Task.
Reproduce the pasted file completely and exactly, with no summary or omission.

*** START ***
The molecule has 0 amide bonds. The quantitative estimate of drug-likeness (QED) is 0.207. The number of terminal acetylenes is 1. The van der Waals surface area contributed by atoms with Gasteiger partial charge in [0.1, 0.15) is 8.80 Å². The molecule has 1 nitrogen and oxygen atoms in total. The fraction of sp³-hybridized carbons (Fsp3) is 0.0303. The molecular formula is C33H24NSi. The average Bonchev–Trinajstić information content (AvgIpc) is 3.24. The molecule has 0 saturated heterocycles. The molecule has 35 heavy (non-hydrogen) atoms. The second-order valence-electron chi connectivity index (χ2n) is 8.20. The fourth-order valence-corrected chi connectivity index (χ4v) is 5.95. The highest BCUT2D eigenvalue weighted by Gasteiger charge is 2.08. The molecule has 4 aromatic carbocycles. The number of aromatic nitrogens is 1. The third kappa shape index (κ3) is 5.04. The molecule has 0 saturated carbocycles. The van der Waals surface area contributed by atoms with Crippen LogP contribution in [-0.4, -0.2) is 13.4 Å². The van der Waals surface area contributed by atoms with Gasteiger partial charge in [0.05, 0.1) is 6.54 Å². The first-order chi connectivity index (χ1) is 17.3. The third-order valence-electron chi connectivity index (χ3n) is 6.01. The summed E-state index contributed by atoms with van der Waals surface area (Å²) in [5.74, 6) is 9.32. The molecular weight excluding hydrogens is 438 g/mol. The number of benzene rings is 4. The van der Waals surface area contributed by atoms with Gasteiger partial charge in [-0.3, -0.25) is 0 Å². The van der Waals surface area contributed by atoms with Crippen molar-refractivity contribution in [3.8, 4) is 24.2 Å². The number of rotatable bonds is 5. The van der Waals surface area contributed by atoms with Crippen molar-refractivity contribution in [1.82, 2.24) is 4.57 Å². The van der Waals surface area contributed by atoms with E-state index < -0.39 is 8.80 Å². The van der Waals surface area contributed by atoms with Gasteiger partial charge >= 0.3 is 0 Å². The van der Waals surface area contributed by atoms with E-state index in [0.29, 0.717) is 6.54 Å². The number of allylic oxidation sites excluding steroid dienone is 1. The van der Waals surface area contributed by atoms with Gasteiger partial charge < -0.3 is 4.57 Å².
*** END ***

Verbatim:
The molecule has 0 amide bonds. The quantitative estimate of drug-likeness (QED) is 0.207. The number of terminal acetylenes is 1. The van der Waals surface area contributed by atoms with Gasteiger partial charge in [0.1, 0.15) is 8.80 Å². The molecule has 1 nitrogen and oxygen atoms in total. The fraction of sp³-hybridized carbons (Fsp3) is 0.0303. The molecular formula is C33H24NSi. The average Bonchev–Trinajstić information content (AvgIpc) is 3.24. The molecule has 0 saturated heterocycles. The molecule has 35 heavy (non-hydrogen) atoms. The second-order valence-electron chi connectivity index (χ2n) is 8.20. The fourth-order valence-corrected chi connectivity index (χ4v) is 5.95. The highest BCUT2D eigenvalue weighted by Gasteiger charge is 2.08. The molecule has 4 aromatic carbocycles. The number of aromatic nitrogens is 1. The third kappa shape index (κ3) is 5.04. The molecule has 0 saturated carbocycles. The van der Waals surface area contributed by atoms with Crippen LogP contribution in [-0.4, -0.2) is 13.4 Å². The van der Waals surface area contributed by atoms with Gasteiger partial charge in [0.05, 0.1) is 6.54 Å². The first-order chi connectivity index (χ1) is 17.3. The third-order valence-electron chi connectivity index (χ3n) is 6.01. The summed E-state index contributed by atoms with van der Waals surface area (Å²) in [5.74, 6) is 9.32. The molecular weight excluding hydrogens is 438 g/mol. The number of benzene rings is 4. The van der Waals surface area contributed by atoms with Gasteiger partial charge in [-0.3, -0.25) is 0 Å². The van der Waals surface area contributed by atoms with Crippen molar-refractivity contribution in [3.8, 4) is 24.2 Å². The number of rotatable bonds is 5. The van der Waals surface area contributed by atoms with Crippen molar-refractivity contribution in [1.82, 2.24) is 4.57 Å². The van der Waals surface area contributed by atoms with E-state index < -0.39 is 8.80 Å². The van der Waals surface area contributed by atoms with Gasteiger partial charge >= 0.3 is 0 Å². The van der Waals surface area contributed by atoms with E-state index in [0.29, 0.717) is 6.54 Å². The number of allylic oxidation sites excluding steroid dienone is 1. The van der Waals surface area contributed by atoms with Gasteiger partial charge < -0.3 is 4.57 Å².